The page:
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Year in review 2017, men's singles badminton: Kidambi Srikanth exceeds expectations, HS Prannoy, Sai Praneeth surprise many

If one had predicted that the men’s singles section would overshadow the sheer brilliance of Saina Nehwal and PV Sindhu in 2017, you wouldn’t buy that for sure. But what transpired in these 12 months was nothing but a treat to watch as the men’s singles shuttlers took the world by storm.

Kidambi Srikanth’s relentless attack, B Sai Praneeth’s incredible run, and HS Prannoy’s giant-killing spree brought opponents to their knees as they dominated the major part of the season with elan.

 Year in review 2017, mens singles badminton: Kidambi Srikanth exceeds expectations, HS Prannoy, Sai Praneeth surprise many

Kidambi Srikanth, HS Prannoy, Sai Praneeth and Sameer Verma in action. Agencies

It is this domination that led to badminton becoming one of the most talked about and one of the most followed sport in the country. “It (badminton) definitely credits its way to it. The performances have been great and also looking at the way the sport has grown, badminton is the second largest sport in the country,” national coach Pullela Gopichand had told Firstpost during the auction of the Premier Badminton League in November.

The Indian boys made an instant impact wherever they competed, be it the Grand Prix, Grand Prix Gold or Superseries events. “I would give 10 out of 10,” Praneeth told Firstpost at the sidelines of GoSports Foundation Athletes' Conclave event in Bengaluru. “Out of the 12 Superseries events, we have managed to get a result on nine occasions. We also have two World Championships medals,” he added.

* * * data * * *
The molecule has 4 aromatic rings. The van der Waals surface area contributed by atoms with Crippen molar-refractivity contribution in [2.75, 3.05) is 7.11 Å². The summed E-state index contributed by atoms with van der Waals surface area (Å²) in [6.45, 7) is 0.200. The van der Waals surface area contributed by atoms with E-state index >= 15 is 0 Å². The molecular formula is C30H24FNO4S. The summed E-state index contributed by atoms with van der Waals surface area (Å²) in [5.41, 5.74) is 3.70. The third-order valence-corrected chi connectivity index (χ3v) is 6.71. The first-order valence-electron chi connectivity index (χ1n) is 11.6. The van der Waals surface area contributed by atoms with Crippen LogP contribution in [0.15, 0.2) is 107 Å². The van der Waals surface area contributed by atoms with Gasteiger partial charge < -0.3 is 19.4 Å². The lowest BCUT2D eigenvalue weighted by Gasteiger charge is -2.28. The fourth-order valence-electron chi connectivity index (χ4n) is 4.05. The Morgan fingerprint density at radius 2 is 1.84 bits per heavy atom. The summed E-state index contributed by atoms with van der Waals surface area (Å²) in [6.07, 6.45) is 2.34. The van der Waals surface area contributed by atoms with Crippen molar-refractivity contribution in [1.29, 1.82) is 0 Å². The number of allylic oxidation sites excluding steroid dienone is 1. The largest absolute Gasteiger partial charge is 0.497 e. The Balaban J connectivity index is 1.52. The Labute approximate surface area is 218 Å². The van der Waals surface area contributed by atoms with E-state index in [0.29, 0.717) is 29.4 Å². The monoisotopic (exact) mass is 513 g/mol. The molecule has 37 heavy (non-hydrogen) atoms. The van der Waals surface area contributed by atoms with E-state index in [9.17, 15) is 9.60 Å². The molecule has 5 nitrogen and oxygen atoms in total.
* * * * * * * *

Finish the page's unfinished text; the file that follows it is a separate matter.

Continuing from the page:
After returning from injury, Sameer Verma started the year by winning the Syed Modi International Series, where he defeated Praneeth. Surprisingly, the world witnessed a rejuvenated Praneeth thereafter as the 24-year-old shuttler went on to clinch his maiden Superseries title at the Singapore Open, beating compatriot Kidambi Srikanth, followed by a gold medal at the Thailand GPG.

The loss against Praneeth in Singapore was not very damaging as it gave Srikanth the chance to reinvent himself and set the court alight once again. The 24-year-old had struggled with indifferent form and injuries but just a fortnight after Praneeth claimed gold in Thailand, it was time for Srikanth to prove his worth.

Srikanth triumphed in Indonesia and then reigned supreme in Australia in the following week. In a space of a fortnight, the Guntur lad showed how dangerous his attacking prowess could be. “Srikanth is the fittest of the lot. If you look at the way he has won back-to-back titles, it tells you how his confidence level went high with every tournament,” explained Praneeth.

Srikanth’s lethal attack from the backcourt reminded many of the legendary Peter Gade as he continued to rumble in the men’s singles discipline with class. “Srikanth is unique in a lot of ways as much and his game is a lot more unorthodox. The style of play is in a way similar to what Peter Gade is and the movement is also something that reminds me of Gade,” said Gopichand, who defeated the Dane en route the All England crown in 2001.